Study published by joint government and industry working group forecasts that sales of hydrogen fuel cell vehicles could reach 300,000 a year by 2030
More than 1.5 million hydrogen powered cars could be on UK roads by 2030, according to a study published yesterday (February 4) by members of the automotive and energy sectors and the government.
And, savings of between £100 and £200 million from reducing damage to the environment and human health from poor air quality could be made each year, if hydrogen fuel cells replace existing diesel fuelled cars, the study claims.
The findings were compiled by UKH2Mobility, a joint project between The Department for Business Innovation and Skills (BIS), Department for Transport (DfT) and the Department for Energy (DECC) and Climate Change alongside car manufacturers Hyundai, Nissan, Daimler and Toyota, gas supplier BOC, Scottish and Southern Energy, retail chain Morrisons as well as technology firm Intelligent Energy Ltd.
The group was set up to examine the benefits of Fuel Cell Electronic Vehicles (FCEVs) and ensure that the UK is well positioned for their roll-out onto the market.
As many as 10% of new car customers will be receptive to fuel cell vehicles once the technology is introduced to the market, the study predicts, with annual sales expected to reach more than 300,000.
However, the group acknowledges that a co-ordinated network of hydrogen refuelling stations will be needed across the UK; with as many as 1,150 sites needed nationwide by 2030 if hydrogen is to replace existing fuels.
More detailed findings from the study will be published later this year, and UKH2Mobility says that it will provide a ‘roadmap’ for the introduction of vehicles and hydrogen refuelling infrastructure in the UK.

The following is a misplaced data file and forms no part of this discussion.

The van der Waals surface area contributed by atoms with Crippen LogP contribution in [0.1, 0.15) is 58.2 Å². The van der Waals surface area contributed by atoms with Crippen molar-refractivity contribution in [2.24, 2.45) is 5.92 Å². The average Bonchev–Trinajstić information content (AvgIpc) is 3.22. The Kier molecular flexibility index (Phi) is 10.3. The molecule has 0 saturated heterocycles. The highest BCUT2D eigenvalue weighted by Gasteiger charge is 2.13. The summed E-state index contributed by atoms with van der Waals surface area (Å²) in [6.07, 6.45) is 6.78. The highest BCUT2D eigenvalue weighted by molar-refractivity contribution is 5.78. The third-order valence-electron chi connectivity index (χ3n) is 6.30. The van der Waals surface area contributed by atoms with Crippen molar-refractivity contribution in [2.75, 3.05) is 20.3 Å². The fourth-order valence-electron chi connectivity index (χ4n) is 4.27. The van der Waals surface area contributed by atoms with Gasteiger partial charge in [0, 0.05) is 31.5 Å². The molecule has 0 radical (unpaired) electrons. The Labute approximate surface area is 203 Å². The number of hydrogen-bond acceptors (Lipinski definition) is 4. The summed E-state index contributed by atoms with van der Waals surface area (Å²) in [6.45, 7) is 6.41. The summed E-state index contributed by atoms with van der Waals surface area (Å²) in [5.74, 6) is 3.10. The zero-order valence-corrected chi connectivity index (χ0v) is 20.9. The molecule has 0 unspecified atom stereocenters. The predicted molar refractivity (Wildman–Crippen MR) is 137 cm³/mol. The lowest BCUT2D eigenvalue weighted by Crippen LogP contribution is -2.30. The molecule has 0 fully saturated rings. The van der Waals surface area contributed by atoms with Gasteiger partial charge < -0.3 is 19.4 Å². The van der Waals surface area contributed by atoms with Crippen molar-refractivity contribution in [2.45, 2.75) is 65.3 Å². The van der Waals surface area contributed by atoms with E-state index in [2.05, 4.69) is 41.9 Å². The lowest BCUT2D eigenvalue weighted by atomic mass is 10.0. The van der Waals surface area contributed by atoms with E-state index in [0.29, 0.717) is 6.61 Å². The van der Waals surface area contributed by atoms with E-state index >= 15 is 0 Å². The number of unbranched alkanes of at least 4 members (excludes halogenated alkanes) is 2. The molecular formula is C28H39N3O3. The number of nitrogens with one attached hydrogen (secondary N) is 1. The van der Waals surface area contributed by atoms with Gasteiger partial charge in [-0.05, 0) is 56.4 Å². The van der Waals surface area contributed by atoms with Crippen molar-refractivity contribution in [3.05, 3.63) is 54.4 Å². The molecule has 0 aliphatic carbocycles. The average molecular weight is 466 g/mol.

Commenting on the research, business minister Michael Fallon, said: “The transition to ultra-low emission vehicles has already begun. It has the potential to create really significant new economic opportunities for the UK, to diversify national energy supply and to decarbonise road transport. The findings released today demonstrate that hydrogen fuel cell electric vehicles can make a significant contribution to this.
“We already have a strong automotive sector and must ensure it stays that way. Opportunities for the UK to take a leading role in low carbon technologies will be looked at as part of our auto industrial strategy, published later this year.â€?
When used as fuel in fuel cell systems hydrogen does not produce any carbon emissions and can help to contribute to the improvement of air quality.
The technology has already begun to be used on a small scale in the UK, including a fleet of hydrogen fuelled taxis, developed by Intelligent Energy, which were used to transport delegates to and from Olympic Games venues during London 2012 (see AirQualityNews.com story).
James Batchelor, managing director, Intelligent Energy, said: “The extensive work carried out by the UKH2Mobility consortium positions the UK as a lead market for the roll out of fuel cell electric vehicles, directly contributing to national decarbonisation and air quality improvement objectives.
“This programme is particularly relevant for UK companies such as Intelligent Energy in building on our leading fuel cell expertise, developing our local supply chains and in creating additional opportunities for our products. We look forward to progressing to the next phase.â€?